So here, then, are the questions we settled upon and my answers to them.

Three good things from 2020 from a personal perspective
Our idyllic holiday in Croatia that for so long we feared would never happen, securing our post-Brexit residency, and, in fact, the sheer release of those Friday night quizzes.

Three plans for 2021
Writing more, running more, and starting work on bringing the interior of the house up to the same standard as the outside.

New Year’s Resolutions
None – as always.

Best Christmas cracker joke
Q: Which illness can you catch from Christmas decorations?
A: Tinselitis.

Favourite film, book or TV programme from 2020
‘The Great British Bake Off’ for its kindly, cosy and comforting escapism.

Greatest achievement from lockdown
Turning twenty-plus years of classroom teaching experience on its head and becoming an online teacher at barely a week’s notice – and completing a qualification in online teaching in between lessons too.

Most embarrassing moment of 2020
This was a tie between scoring full marks in a quiz round based on our knowledge of Ikea products and losing a whole group of students in cyberspace in an early attempt at creating breakout groups on Zoom while experiencing connectivity problems. I never did find out where they ended up…

Best and worst purchases of 2020
Mr Blue-Shirt and I both chose as our best purchase the slouchy, L-shaped sofa for the newly-built patio, lounging on which we listened to the rasping of the cicadas and watched the fireflies dancing in the olive grove almost every evening of summer.
No worst purchase having made too few during the year for anything to qualify.

Best and worst new things tried in 2020
Podcasts were my best new thing tried: as a life-long fan of speech radio they were the perfect refuge when the relentless horrors of Covid, Brexit and Trump, reported on and dissected ad nauseum in radio news and current affairs programmes, became unbearable.
Since podcasts were effectively the only new thing I tried, nothing qualified as the worst new thing.

Favourite song and most treasured possession you would choose if invited onto Desert Island Discs
Sisi Wa Mbali Mbali’, a Swahili ‘party song’ of pure, unadulterated joy (‘People come from far away to be together in music’) that brings back precious memories of my singing days in Lincolnshire, and my satisfyingly heavy and beautifully engineered Montegrappa pencil together with my new, excitingly empty, gold and turquoise embossed A4 notebook – both gifts from Mr Blue-Shirt.

Now it’s your turn…

By the way, tiramisù means ‘pick me up’ – which I think we could all do with after 2020.

And finally, Happy New Year! In 2021 may we once again sing, dance, eat, drink and make merry together.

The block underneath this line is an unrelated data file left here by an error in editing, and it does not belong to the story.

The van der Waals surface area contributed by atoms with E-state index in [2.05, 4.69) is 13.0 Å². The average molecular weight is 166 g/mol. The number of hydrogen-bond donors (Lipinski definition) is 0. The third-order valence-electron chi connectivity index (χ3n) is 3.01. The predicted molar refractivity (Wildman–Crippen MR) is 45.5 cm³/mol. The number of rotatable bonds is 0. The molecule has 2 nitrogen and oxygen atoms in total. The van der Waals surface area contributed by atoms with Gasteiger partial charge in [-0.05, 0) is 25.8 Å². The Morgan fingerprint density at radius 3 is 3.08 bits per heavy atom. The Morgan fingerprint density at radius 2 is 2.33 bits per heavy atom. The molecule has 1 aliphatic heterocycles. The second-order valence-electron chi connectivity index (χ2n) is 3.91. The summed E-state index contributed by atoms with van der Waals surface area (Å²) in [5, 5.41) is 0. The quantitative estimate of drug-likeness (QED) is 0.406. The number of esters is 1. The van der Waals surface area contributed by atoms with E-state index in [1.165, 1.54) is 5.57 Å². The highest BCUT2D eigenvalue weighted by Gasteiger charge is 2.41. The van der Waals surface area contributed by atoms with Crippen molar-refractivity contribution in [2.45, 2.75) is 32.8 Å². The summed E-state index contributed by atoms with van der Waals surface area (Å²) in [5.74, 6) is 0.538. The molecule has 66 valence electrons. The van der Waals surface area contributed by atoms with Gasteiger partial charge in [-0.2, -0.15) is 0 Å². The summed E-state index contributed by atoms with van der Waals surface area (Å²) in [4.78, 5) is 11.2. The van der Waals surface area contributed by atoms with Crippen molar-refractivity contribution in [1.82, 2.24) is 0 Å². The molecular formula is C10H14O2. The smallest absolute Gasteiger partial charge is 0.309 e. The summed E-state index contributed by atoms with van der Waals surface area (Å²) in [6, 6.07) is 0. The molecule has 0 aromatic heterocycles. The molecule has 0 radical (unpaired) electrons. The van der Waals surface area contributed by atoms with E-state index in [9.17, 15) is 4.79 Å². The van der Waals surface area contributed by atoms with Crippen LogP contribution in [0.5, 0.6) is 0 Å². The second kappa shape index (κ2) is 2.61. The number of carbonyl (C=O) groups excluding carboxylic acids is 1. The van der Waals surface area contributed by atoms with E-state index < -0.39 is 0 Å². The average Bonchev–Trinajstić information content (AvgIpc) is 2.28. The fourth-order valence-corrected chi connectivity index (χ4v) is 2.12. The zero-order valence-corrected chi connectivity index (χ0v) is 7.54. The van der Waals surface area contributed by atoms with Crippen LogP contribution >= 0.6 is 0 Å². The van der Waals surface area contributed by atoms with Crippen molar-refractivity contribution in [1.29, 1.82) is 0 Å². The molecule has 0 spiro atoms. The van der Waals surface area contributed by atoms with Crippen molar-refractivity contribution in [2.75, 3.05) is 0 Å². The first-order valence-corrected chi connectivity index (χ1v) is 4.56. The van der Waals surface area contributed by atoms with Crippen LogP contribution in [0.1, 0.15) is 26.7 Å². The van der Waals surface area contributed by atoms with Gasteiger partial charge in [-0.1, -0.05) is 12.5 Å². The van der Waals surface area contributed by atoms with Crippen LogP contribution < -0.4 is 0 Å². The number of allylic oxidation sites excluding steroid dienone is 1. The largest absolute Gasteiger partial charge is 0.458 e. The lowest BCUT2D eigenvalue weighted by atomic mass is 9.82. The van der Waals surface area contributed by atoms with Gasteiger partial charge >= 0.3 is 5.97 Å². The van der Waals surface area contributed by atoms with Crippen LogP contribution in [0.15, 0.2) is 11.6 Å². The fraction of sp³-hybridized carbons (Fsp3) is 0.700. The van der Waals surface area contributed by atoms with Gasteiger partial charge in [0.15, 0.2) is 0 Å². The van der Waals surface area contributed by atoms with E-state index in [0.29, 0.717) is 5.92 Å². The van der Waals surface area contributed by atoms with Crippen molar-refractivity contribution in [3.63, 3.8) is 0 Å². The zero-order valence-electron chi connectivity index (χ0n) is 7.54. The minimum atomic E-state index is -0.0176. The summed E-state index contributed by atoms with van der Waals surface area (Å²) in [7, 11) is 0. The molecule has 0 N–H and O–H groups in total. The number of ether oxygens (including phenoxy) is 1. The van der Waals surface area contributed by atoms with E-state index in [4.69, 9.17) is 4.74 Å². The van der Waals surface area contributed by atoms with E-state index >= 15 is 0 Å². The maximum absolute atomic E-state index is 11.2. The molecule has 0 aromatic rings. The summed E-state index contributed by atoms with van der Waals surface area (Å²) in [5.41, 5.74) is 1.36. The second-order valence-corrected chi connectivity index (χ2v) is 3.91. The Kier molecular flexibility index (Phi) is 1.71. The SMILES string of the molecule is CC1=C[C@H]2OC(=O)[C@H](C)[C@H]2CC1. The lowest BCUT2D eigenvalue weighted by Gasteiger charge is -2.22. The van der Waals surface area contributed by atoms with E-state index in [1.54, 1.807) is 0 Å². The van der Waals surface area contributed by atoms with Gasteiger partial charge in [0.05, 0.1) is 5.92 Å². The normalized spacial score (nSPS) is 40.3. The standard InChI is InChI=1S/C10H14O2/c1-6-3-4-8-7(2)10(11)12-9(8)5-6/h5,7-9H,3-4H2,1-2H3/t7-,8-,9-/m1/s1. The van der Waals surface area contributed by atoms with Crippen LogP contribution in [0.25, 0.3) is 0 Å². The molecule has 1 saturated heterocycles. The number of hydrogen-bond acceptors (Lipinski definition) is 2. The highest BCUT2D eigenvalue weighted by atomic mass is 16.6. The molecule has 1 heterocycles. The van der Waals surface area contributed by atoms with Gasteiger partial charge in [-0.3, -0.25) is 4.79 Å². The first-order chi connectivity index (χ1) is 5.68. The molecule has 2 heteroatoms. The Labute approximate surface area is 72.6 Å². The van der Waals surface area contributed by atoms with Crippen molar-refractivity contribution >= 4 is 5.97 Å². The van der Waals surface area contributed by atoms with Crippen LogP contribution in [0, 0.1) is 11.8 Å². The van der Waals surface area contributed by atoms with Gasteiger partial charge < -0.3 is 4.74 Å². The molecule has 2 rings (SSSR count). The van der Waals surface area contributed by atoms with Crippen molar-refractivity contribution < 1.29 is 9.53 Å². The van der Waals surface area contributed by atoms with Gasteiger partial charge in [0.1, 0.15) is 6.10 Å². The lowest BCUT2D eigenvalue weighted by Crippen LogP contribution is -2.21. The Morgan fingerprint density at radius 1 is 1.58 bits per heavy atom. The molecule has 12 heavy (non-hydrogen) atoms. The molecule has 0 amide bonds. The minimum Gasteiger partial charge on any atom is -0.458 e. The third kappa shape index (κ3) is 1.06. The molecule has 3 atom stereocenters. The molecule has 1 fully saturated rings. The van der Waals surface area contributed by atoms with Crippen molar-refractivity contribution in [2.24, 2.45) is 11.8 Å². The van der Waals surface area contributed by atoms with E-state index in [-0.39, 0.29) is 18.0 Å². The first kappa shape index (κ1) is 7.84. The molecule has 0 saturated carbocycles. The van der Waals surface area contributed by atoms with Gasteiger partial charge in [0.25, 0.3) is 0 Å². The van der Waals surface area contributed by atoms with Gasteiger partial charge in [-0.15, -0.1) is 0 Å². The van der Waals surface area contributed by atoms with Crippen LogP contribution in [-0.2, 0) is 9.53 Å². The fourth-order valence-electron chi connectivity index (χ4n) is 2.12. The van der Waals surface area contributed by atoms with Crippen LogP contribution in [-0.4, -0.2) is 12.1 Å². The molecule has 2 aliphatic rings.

Ring out, wild bells

It’s inevitable, really, at this time of year – any year, in fact: that urge to look back and take stock. As 2020 staggers to its exhausted close, however, that need to review and reflect on the most tumultuous year for probably a generation, to weigh up the highs and the lows and prepare to turn the page feels stronger than ever. A greater need, perhaps to find some positives, or perhaps to find some understanding; or more simply just to be thankful that it is almost over. But now weary in mind and spirit, I find myself unable to unravel the tangled mess of words and thoughts and feelings that still churn round inside my head and that refuse to coalesce into orderly sentences and paragraphs. So I leave you with the words of Alfred, Lord Tennyson that I think hit the mark exactly.

In memoriam (Ring out, wild bells)

Ring out, wild bells, to the wild sky,
   The flying cloud, the frosty light:
   The year is dying in the night;
Ring out, wild bells, and let him die.

Ring out the old, ring in the new,
   Ring, happy bells, across the snow:
   The year is going, let him go;
Ring out the false, ring in the true.

Ring out the grief that saps the mind
   For those that here we see no more;
   Ring out the feud of rich and poor,
Ring in redress to all mankind.

Ring out a slowly dying cause,
   And ancient forms of party strife;
   Ring in the nobler modes of life,
With sweeter manners, purer laws.

Ring out the want, the care, the sin,
   The faithless coldness of the times;
   Ring out, ring out my mournful rhymes
But ring the fuller minstrel in.

Ring out false pride in place and blood,
   The civic slander and the spite;
   Ring in the love of truth and right,
Ring in the common love of good.

Ring out old shapes of foul disease;
   Ring out the narrowing lust of gold;
   Ring out the thousand wars of old,
Ring in the thousand years of peace.

Ring in the valiant man and free,
   The larger heart, the kindlier hand;
   Ring out the darkness of the land,
Ring in the Christ* that is to be.

* As a non-believer, I would prefer the word ‘year’ here, but leave it in place out of respect to Tennyson’s mighty words and the broader sentiment that they express so powerfully.

The image is of Montelupone’s 14th century Palazzetto del Podestà and Torre Civica complete with its impressive cast bronze bell. It was taken 36 minutes into 2020 before the tumult fell upon the world…

The final piece of the jigsaw